Claviature: SVG Piano Revisited

web audio

July 31, 2022

My first post on this blog was about svg-piano, which is a little lib that helps creating correctly sized piano keys on the web. In this post, I want to investigate an alternative sizing that is better suited for digital applications, while keeping the character of the standard keyboard as authentic as possible.

The Standard Claviature

The standard claviature looks like this:

standard claviature

  • The black key tops (and bottoms) are all 12.7mm
  • The white key bottoms have 23.6mm
  • The white key tops have 13.95mm, 14.20mm, 15.05mm or 15.30mm
  • Let's not care about height, as it is pretty simple

The important point: The top side of the keys (black and white) have different widths.

Why is this a Problem?

In the digital domain, we might want to align a piano roll with a keyboard. If we use the standard sizing, we always have to make sure the columns of the piano roll grid are also sized irregularly, which is quite a hassle. If the tops of each key all had the same width, we would have no problems.

When it comes to the real world, the reason for the different key top sizes is probably that the white keys are lower thus enabling thick finger folks to reach them without getting stuck.

The Dilemma

Now, at the first glance, this seems pretty easy, just make the tops equal and call it a day, right? It's a little more complicated:

equal piano

  • b stands for the desired equal top width and w for the bottom width of the white keys.
  • The break between the keys E and F is predetermined

So, keys C, D and E (=3w) must have a total width of 5b:

3w=5b3w = 5b

w=53bw = \frac{5}{3}b

Also, keys F, G, A and B (=4w) must have a bottom width of 7b:

4w=7b4w = 7b

w=74bw = \frac{7}{4}b

Now we have two different solutions for w:

53b74b\frac{5}{3}b \neq \frac{7}{4}b

... which brings us to the dilemma:

If the top width of each key should be equal, the white keys cannot.

In the real world, it seems obvious to favor the equal size of white and black keys with larger gaps between black keys for the ease of playability.

In the digital domain, it might be more clever to scrap the equality of the white keys.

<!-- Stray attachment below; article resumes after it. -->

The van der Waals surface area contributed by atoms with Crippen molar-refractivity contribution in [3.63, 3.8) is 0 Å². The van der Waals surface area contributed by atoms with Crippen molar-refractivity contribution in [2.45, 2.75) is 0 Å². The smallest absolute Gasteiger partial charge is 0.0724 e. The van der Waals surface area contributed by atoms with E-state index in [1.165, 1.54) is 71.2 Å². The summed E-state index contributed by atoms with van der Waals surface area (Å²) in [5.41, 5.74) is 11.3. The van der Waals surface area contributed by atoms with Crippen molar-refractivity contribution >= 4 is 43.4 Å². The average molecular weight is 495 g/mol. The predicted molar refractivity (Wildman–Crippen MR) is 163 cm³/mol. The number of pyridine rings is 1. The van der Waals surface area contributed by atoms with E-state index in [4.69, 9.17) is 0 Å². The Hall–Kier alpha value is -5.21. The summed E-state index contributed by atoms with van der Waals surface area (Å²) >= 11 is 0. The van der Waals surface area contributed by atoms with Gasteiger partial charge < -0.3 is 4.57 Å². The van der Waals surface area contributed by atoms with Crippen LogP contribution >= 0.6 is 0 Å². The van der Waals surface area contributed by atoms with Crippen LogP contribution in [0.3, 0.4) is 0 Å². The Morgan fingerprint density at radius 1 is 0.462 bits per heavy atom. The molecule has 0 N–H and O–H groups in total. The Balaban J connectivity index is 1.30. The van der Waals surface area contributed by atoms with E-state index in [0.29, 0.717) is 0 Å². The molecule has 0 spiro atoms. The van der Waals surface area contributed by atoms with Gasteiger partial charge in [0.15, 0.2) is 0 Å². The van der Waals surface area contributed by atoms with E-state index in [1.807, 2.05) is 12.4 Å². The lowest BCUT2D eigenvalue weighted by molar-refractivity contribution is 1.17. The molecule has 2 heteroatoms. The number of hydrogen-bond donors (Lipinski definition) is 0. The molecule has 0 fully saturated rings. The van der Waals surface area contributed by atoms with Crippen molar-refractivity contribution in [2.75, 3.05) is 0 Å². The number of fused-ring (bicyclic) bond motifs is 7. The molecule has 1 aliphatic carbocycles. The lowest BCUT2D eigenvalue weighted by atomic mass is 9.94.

Generating the Equal Sized Keyboard

With only a little bit of SVG magic, we can render one octave:

export function Claviature() {
  const topWidth = 15;
  const blackHeight = 100;
  const whiteHeight = 145;
  const whiteWidth = (index) => (index > 2 ? 7 / 4 : 5 / 3) * topWidth;
  const whiteX = (index) =>
    Array.from({ length: index }, (_, i) => i).reduce(
      (sum, w) => sum + whiteWidth(w),
  return (
      {Array.from({ length: 7 }, (_, i) => i).map((index) => (
      {[0, 1, 0, 1, 0, 0, 1, 0, 1, 0, 1, 0].map(
        (place, index) =>
          place && (
              x={index * topWidth}



With Options

Using the above Code as a basis, I added all the options from svg-piano:


<Claviature options={{ range: ['A1', 'C4'] }} />


<Claviature options={{ palette: ['#F2F2EF', '#39383D'] }} />


<Claviature options={{ stroke: 'steelblue' }} />


    colorize: [
      { keys: ['C3', 'E3', 'G3'], color: 'steelblue' },
      { keys: ['A3', 'C#4', 'E4'], color: 'tomato' },

scaleX + scaleX

<Claviature options={{ scaleX: 0.5, scaleY: 0.5 }} />

upperHeight + lowerHeight

<Claviature options={{ upperHeight: 50, lowerHeight: 20 }} />


  onClick={(key) => {
    console.log('clicked', key);
    alert(`clicked ${key}`);


    colorize: [{ keys: ['C3', 'E3', 'G3', 'Bb3'], color: 'steelblue' }],
    labels: { C3: '1', E3: '3', G3: '5', Bb3: 'b7' },


    topLabels: true,
    colorize: [{ keys: ['C3', 'E3', 'G3', 'Bb3'], color: 'steelblue' }],
    labels: { C3: '1', E3: '3', G3: '5', Bb3: 'b7' },

The library

You can use this by installing claviature from npm. Check out the claviature github repo.

Felix Roos 2022